1) The meal is to begin and end with prayer. Prayer is led by the Table Master (see #2) unless the Table Master assigns someone else to do so.
2) Father is the Table Master. If Father is not present, Mother is the Table Master. If the Table Master desires, he or she can designate someone else as Table Master for the meal.
3) Once the meal has begun, no one leaves the table without requesting and receiving permission from the Table Master.
4) The Table Master designates one of those dining to be the Server. The Server has permission to come and go from the table as needed to meet the needs of those dining.
5) No one leaves the table until all have eaten, the closing prayer has been said, and the Table Master has dismissed the table.
Our older two children have grown up with these practices, and now we are trying to teach them to our youngest. (Truth be told, we have relaxed on numbers three and four a bit over the years but with a young and active three-year-old in the house are now trying to return to them in earnest.)
Recently we were sitting down to our evening meal when Evan, the aforementioned three-year-old, initiated the opening prayer by singing a song that he had learned in Sunday School:
"Oh, the Lord is good to me, and so I praise the Lord
For giving me the things I need, the sun and the rain and the apple seed,
The Lord is good to me. Amen!"
Because Evan delights so in this song, we have taken to using it as one of our mealtime prayers. But Evan's fondness for the song is such that he would like to use it as our opening and closing prayer at every single meal, and of late he has taken to initiating the prayer so that he can sing his song. Our response has been to try to help him understand that it is the Table Master who decides who is to lead the prayer and that therefore Evan can do so only when the Table Master asks. On this particular evening when Evan launched into his song, the Table Master gently informed him that he, not Evan, would be leading the prayer that evening. Evan promptly started to cry. The Table Master went on to explain to Evan that he, not Evan, is the Table Master and is therefore the one who makes these decisions, to which Evan (crying even harder) replied, "But I want to be the Table Master." He seemed at the time to be not merely angry or frustrated at having his will usurped but truly heartbroken at the full realization of his proper place at the table.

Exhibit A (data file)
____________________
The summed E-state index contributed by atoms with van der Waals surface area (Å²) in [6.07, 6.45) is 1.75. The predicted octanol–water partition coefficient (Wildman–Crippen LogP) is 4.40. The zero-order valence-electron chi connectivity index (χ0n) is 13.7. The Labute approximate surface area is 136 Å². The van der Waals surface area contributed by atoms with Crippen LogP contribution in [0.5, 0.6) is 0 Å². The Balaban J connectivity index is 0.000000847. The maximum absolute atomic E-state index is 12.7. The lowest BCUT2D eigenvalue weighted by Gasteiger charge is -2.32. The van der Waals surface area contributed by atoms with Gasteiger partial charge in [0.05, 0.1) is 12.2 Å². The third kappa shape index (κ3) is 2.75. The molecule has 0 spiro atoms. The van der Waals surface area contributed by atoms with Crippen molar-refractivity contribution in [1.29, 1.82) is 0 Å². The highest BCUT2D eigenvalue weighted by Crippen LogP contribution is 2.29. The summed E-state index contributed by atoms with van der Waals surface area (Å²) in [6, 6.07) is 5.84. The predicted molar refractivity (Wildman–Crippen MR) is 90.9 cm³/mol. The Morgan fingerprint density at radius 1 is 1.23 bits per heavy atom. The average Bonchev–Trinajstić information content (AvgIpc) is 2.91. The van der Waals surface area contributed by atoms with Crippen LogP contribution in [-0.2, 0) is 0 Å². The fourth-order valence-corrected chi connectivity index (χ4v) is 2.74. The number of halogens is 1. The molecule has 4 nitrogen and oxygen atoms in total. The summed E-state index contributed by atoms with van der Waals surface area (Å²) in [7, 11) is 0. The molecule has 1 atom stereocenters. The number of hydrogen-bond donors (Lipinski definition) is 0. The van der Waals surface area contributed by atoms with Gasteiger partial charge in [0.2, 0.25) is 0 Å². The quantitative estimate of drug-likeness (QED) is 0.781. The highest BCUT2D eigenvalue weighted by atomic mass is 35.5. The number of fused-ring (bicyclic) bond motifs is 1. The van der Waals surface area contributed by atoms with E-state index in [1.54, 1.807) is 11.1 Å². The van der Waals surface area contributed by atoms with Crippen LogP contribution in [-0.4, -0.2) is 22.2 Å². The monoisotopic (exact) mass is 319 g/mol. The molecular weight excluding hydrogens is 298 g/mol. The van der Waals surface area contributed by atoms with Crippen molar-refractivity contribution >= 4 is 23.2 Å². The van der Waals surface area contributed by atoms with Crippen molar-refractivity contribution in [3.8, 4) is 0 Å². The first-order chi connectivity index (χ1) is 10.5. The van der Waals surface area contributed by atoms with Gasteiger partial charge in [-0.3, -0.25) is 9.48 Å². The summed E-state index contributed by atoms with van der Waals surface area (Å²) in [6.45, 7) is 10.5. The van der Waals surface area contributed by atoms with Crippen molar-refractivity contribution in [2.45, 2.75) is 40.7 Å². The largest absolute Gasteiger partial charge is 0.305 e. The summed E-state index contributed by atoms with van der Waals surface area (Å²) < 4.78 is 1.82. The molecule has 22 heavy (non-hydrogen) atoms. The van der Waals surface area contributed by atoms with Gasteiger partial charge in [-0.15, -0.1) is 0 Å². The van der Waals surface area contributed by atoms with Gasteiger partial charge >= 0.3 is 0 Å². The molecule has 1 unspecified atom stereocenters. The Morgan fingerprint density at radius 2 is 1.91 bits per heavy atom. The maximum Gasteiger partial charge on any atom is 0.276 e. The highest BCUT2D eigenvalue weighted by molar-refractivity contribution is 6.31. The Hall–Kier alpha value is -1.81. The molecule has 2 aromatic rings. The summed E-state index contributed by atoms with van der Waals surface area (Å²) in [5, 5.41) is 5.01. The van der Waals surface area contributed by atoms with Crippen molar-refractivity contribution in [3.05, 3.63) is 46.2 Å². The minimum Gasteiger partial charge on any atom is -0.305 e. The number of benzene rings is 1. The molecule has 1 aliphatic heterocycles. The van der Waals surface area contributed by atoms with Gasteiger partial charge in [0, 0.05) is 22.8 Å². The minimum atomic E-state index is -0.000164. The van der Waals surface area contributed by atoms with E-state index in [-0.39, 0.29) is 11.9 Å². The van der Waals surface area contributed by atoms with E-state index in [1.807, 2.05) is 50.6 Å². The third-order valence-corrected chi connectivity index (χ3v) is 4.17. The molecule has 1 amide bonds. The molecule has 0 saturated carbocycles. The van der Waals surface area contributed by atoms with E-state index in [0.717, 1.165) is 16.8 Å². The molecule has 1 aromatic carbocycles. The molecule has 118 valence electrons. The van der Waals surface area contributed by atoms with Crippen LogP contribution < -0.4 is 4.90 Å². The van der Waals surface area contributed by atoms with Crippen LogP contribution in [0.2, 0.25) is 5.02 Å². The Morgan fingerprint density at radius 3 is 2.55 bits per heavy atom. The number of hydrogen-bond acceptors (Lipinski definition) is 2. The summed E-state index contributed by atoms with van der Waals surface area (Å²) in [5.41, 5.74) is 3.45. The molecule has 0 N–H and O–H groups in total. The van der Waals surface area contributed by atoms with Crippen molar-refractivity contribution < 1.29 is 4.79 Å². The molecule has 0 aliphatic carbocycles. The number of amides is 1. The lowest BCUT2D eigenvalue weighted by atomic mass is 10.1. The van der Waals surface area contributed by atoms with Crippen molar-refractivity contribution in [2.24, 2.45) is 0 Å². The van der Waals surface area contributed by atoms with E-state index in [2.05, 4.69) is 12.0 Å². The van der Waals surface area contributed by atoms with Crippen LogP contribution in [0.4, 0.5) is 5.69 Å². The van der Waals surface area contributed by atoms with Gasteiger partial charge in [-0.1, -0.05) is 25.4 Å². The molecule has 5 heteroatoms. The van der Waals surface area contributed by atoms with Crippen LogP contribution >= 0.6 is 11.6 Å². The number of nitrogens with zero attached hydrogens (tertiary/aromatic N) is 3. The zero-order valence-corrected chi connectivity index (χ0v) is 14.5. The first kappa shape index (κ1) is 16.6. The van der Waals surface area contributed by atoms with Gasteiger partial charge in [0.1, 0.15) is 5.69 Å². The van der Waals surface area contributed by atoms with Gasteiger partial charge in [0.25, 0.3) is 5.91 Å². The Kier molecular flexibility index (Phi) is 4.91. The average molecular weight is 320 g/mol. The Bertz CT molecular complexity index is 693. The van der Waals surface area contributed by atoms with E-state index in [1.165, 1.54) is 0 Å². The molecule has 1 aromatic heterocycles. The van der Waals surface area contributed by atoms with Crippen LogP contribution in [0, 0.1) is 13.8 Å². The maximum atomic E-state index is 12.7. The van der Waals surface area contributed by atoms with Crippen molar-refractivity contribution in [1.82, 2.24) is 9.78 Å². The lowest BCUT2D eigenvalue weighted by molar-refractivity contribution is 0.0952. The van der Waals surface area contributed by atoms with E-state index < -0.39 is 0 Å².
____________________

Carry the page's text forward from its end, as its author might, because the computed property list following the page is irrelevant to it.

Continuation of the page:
Poor Evan. Don't we all know exactly how he feels? For don't we all in our own way want to be the Table Master? Our first parents in the garden certainly did. Their Father gave them their very life and placed them in the most perfect possible home, asking only that they trust in Him to provide for all their needs as they sat at His table. But their greater desire was to become like the Table Master--to decide for themselves when they would approach the table and what they would eat when they got there. And we are no different in our own stubborn insistence that we know how best to govern our own lives.
Yet in spite of our repeated and failed efforts at self-determination, our Lord continues to patiently call us through the power of the Holy Spirit to fix our eyes on Him, the one true Table Master, trusting the nourishment He provides, speaking the prayers He gives us, and relishing our time at the table until He pronounces that the meal is done. For "in Him we have redemption through His blood, the forgiveness of our trespasses, according to the riches of His grace, which he lavished upon us, in all wisdom and insight making known to us the mystery of His will, according to His purpose, which He set forth in Christ as a plan for the fullness of time, to unite all things in Him, things in heaven and things on earth" (Ephesians 1: 7-10).